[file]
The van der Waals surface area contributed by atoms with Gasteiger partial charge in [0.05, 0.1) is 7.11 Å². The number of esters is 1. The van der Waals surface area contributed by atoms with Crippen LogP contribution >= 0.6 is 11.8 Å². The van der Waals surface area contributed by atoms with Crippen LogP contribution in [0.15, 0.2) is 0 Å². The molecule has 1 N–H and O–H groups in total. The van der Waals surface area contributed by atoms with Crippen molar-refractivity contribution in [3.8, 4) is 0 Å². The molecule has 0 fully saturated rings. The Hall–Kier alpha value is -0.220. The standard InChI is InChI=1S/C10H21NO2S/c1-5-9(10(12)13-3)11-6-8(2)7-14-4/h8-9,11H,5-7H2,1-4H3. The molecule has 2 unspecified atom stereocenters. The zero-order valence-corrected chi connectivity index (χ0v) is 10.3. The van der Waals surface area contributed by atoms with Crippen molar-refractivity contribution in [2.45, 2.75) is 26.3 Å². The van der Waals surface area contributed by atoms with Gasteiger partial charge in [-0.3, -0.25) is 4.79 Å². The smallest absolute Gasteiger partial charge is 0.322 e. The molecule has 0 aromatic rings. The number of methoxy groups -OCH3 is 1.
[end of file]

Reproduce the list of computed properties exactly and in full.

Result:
The van der Waals surface area contributed by atoms with Gasteiger partial charge in [0.05, 0.1) is 7.11 Å². The number of esters is 1. The van der Waals surface area contributed by atoms with Crippen LogP contribution >= 0.6 is 11.8 Å². The van der Waals surface area contributed by atoms with Crippen LogP contribution in [0.15, 0.2) is 0 Å². The molecule has 1 N–H and O–H groups in total. The van der Waals surface area contributed by atoms with Crippen molar-refractivity contribution in [3.8, 4) is 0 Å². The molecule has 0 fully saturated rings. The Hall–Kier alpha value is -0.220. The standard InChI is InChI=1S/C10H21NO2S/c1-5-9(10(12)13-3)11-6-8(2)7-14-4/h8-9,11H,5-7H2,1-4H3. The molecule has 2 unspecified atom stereocenters. The zero-order valence-corrected chi connectivity index (χ0v) is 10.3. The van der Waals surface area contributed by atoms with Crippen molar-refractivity contribution in [2.45, 2.75) is 26.3 Å². The van der Waals surface area contributed by atoms with Gasteiger partial charge in [-0.3, -0.25) is 4.79 Å². The smallest absolute Gasteiger partial charge is 0.322 e. The molecule has 0 aromatic rings. The number of methoxy groups -OCH3 is 1.